Each summer, approximately 20 educators from across the country are selected on a competitive basis to participate in aChoices Leadership Institute held at the Watson Institute for International Studies at Brown University. For one week, teachers learn from scholars, engage in best practices workshops, and learn from their peers in an intensive, rewarding environment. The Choices Program covers expenses, with the exception of roundtrip travel to Providence. Applications are usually available in January; notification of acceptance is usually in March.


Primarily Teaching

A Summer Workshop for Educators on Using Historical Documents in the Classroom

Information about our 2014 workshops will be posted later this year.


For decades, our highly successful workshops at our locations around the country have facilitated teachers' explorations of the rich holdings of the National Archives, our nation's record keeper. Participants have uncovered fascinating documents, photographs, motion pictures, and artifacts. They have used these to create classroom materials to sharpen students' skills and enthusiasm for history, government, and the other humanities.


We support new ideas and practices to strengthen teaching and learning. Our goal is to fund and share successful strategies to educate and prepare students for bright and rewarding futures. We have learned that the best teaching methods come from our greatest assets: educators. That is why, over the last 10 years, we have awarded more than $7.1 million to fund nearly 4,500 grants to public school educators to enhance teaching and learning. To build our knowledge base and to uncover new, great practices in public education we invite all eligible educational professionals to apply for these grants. 


The Colonial Williamsburg Foundation is pleased to invite applications for short-term residential fellowships at the John D. Rockefeller, Jr. Library, with its distinguished collection of primary and secondary sources relating to eighteenth-century Williamsburg, the colonial Chesapeake, African American studies, decorative arts and material culture through 1830, archaeology, architectural history, digital history, and historic preservation. An important component of the work of the Foundation’s Division of Research and Historical Interpretation, Rockefeller Library fellowships primarily support research on topics related to British America, the American Revolution, and the Early Republic.
Fellows are expected to be in continuous residence at the Library and to participate in the intellectual life of the Foundation’s active research and education campus. Fellows are invited also to attend colloquia, seminars, and lectures at the Omohundro Institute of Early American History and Culture and at the College of William and Mary. Fellowships carry a stipend of $2,000 per month and are available to researchers with strong qualifications. Applications will be evaluated according to how well a proposal directly relates to the library's research resources, fulfills the requirements of the particular fellowship for which the candidate is applying, and has the potential to further the Foundation’s broader academic mission of educating and engaging public and scholarly audiences about the causes, character, and consequences of the American Revolution.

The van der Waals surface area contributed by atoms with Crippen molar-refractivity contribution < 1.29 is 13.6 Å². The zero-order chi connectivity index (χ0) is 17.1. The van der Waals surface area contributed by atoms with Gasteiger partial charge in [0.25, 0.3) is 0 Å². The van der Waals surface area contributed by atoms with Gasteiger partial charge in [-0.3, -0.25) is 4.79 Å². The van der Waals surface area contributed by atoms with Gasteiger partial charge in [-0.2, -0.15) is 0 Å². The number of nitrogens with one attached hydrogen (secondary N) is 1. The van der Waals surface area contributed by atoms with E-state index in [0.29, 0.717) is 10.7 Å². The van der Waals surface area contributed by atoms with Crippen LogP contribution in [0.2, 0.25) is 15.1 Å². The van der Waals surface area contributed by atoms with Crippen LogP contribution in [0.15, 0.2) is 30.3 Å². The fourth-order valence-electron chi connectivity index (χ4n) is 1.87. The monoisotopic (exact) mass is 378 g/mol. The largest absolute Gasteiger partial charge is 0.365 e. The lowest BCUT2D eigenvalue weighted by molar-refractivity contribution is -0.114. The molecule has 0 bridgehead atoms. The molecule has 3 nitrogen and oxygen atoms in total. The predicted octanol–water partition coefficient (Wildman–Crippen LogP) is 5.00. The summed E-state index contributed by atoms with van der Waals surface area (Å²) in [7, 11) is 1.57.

Gilder Lehrman Short-Term Residential Fellowships

Gilder Lehrman Short-Term Residential Fellowship, available for one to three months, supports projects that clearly relate to the Foundation’s primary academic and interpretive priorities, noted above. They are open to all doctoral candidates, advanced scholars, and independent researchers.

Robert M. & Annetta J. Coffelt and Robert M. Coffelt, Jr. Fellowship

The Robert M. & Annetta J. Coffelt and Robert M. Coffelt, Jr. Fellowship, available for between one and three months, is intended for doctoral candidates and junior scholars working on topics related to the American Revolution, Early Republic, or ideas and philosophies of America’s founding fathers.

Fellowship in African and African American History and Culture

This Fellowship is intended to support research on topics related to African and African American history, including the Atlantic slave trade, the development and practice of slavery, the experience of free blacks, the formation of early black institutions and economies, and the emergence of African American expressive culture. The Fellowship is open to U.S. citizens and is available for between one and three months.
This Fellowship has been funded in part by a We the People Challenge Grant from the National Endowment for the Humanities. Colonial Williamsburg is grateful to the NEH and all the many donors who contributed matching gifts in support of this endowment.

Fellowship in 3D Visualization

The Fellowship in 3D Visualization is a two-month residential appointment awarded once each year to explore innovative ways in which 3D visualization technologies can enhance our understanding of Early American history or a closely-related field. The fellowship, intended for doctoral candidates and junior scholars, can be used for projects at any stage of development. The Fellow will be based in the Digital History Center’s 3D Visualization Lab at the John D. Rockefeller, Jr. Library and will work alongside staff engaged in the ongoing Virtual Williamsburg 1776 project. Successful proposals will clearly demonstrate the potential for the creative use of 3D visualization technologies for enhancing new or ongoing research. Applicants are not required to have 3D modeling experience, but preference will be given to those who have some familiarity with computer-aided drafting and/or spatial technologies and applicants should clearly describe their technical expertise in their proposal or CV. This opportunity is open to U.S. citizens.